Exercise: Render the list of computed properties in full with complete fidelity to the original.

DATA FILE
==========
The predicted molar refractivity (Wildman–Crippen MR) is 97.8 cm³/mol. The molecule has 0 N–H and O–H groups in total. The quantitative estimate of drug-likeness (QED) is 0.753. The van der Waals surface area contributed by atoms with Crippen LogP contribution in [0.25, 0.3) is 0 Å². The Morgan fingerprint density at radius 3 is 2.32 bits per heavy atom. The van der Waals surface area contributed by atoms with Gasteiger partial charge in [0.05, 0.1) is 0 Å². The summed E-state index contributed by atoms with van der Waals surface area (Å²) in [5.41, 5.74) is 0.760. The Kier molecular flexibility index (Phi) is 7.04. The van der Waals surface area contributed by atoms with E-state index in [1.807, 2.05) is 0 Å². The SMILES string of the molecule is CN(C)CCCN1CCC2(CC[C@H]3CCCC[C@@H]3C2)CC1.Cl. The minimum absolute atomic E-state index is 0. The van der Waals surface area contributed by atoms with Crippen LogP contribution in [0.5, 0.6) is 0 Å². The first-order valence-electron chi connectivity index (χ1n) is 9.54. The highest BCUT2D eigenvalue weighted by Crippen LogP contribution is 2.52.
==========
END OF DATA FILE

The predicted molar refractivity (Wildman–Crippen MR) is 97.8 cm³/mol. The molecule has 0 N–H and O–H groups in total. The quantitative estimate of drug-likeness (QED) is 0.753. The van der Waals surface area contributed by atoms with Crippen LogP contribution in [0.25, 0.3) is 0 Å². The Morgan fingerprint density at radius 3 is 2.32 bits per heavy atom. The van der Waals surface area contributed by atoms with Gasteiger partial charge in [0.05, 0.1) is 0 Å². The summed E-state index contributed by atoms with van der Waals surface area (Å²) in [5.41, 5.74) is 0.760. The Kier molecular flexibility index (Phi) is 7.04. The van der Waals surface area contributed by atoms with E-state index in [1.807, 2.05) is 0 Å². The SMILES string of the molecule is CN(C)CCCN1CCC2(CC[C@H]3CCCC[C@@H]3C2)CC1.Cl. The minimum absolute atomic E-state index is 0. The van der Waals surface area contributed by atoms with Crippen LogP contribution in [0.5, 0.6) is 0 Å². The first-order valence-electron chi connectivity index (χ1n) is 9.54. The highest BCUT2D eigenvalue weighted by Crippen LogP contribution is 2.52.